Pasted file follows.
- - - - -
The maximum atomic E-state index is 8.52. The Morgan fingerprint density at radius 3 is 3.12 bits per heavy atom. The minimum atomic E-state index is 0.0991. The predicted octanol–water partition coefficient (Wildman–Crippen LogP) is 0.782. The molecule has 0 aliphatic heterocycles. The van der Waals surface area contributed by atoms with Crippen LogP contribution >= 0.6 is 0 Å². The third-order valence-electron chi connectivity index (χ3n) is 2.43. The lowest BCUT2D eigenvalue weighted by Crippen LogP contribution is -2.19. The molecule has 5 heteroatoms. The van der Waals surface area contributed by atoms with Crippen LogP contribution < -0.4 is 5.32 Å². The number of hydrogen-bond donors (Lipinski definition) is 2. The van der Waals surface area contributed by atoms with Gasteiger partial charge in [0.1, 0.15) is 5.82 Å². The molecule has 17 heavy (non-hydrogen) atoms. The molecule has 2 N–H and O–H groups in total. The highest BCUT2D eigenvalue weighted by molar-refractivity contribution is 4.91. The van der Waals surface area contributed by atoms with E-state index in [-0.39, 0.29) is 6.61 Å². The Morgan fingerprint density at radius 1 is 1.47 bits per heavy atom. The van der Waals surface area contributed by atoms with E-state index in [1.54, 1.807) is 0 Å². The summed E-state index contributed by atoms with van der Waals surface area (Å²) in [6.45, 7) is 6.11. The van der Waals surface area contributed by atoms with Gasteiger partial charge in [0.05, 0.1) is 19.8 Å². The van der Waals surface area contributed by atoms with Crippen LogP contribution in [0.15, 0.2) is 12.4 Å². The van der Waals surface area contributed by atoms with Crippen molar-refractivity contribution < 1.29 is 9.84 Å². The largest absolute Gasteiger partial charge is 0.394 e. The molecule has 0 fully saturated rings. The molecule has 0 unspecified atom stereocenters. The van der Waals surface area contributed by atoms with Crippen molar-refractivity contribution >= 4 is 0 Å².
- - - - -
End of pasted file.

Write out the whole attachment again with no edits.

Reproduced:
The maximum atomic E-state index is 8.52. The Morgan fingerprint density at radius 3 is 3.12 bits per heavy atom. The minimum atomic E-state index is 0.0991. The predicted octanol–water partition coefficient (Wildman–Crippen LogP) is 0.782. The molecule has 0 aliphatic heterocycles. The van der Waals surface area contributed by atoms with Crippen LogP contribution >= 0.6 is 0 Å². The third-order valence-electron chi connectivity index (χ3n) is 2.43. The lowest BCUT2D eigenvalue weighted by Crippen LogP contribution is -2.19. The molecule has 5 heteroatoms. The van der Waals surface area contributed by atoms with Crippen LogP contribution < -0.4 is 5.32 Å². The number of hydrogen-bond donors (Lipinski definition) is 2. The van der Waals surface area contributed by atoms with Gasteiger partial charge in [0.1, 0.15) is 5.82 Å². The molecule has 17 heavy (non-hydrogen) atoms. The molecule has 2 N–H and O–H groups in total. The highest BCUT2D eigenvalue weighted by molar-refractivity contribution is 4.91. The van der Waals surface area contributed by atoms with E-state index in [-0.39, 0.29) is 6.61 Å². The Morgan fingerprint density at radius 1 is 1.47 bits per heavy atom. The van der Waals surface area contributed by atoms with E-state index in [1.54, 1.807) is 0 Å². The summed E-state index contributed by atoms with van der Waals surface area (Å²) in [6.45, 7) is 6.11. The van der Waals surface area contributed by atoms with Gasteiger partial charge in [0.05, 0.1) is 19.8 Å². The van der Waals surface area contributed by atoms with Crippen LogP contribution in [0.15, 0.2) is 12.4 Å². The van der Waals surface area contributed by atoms with Crippen molar-refractivity contribution < 1.29 is 9.84 Å². The largest absolute Gasteiger partial charge is 0.394 e. The molecule has 0 fully saturated rings. The molecule has 0 unspecified atom stereocenters. The van der Waals surface area contributed by atoms with Crippen molar-refractivity contribution >= 4 is 0 Å².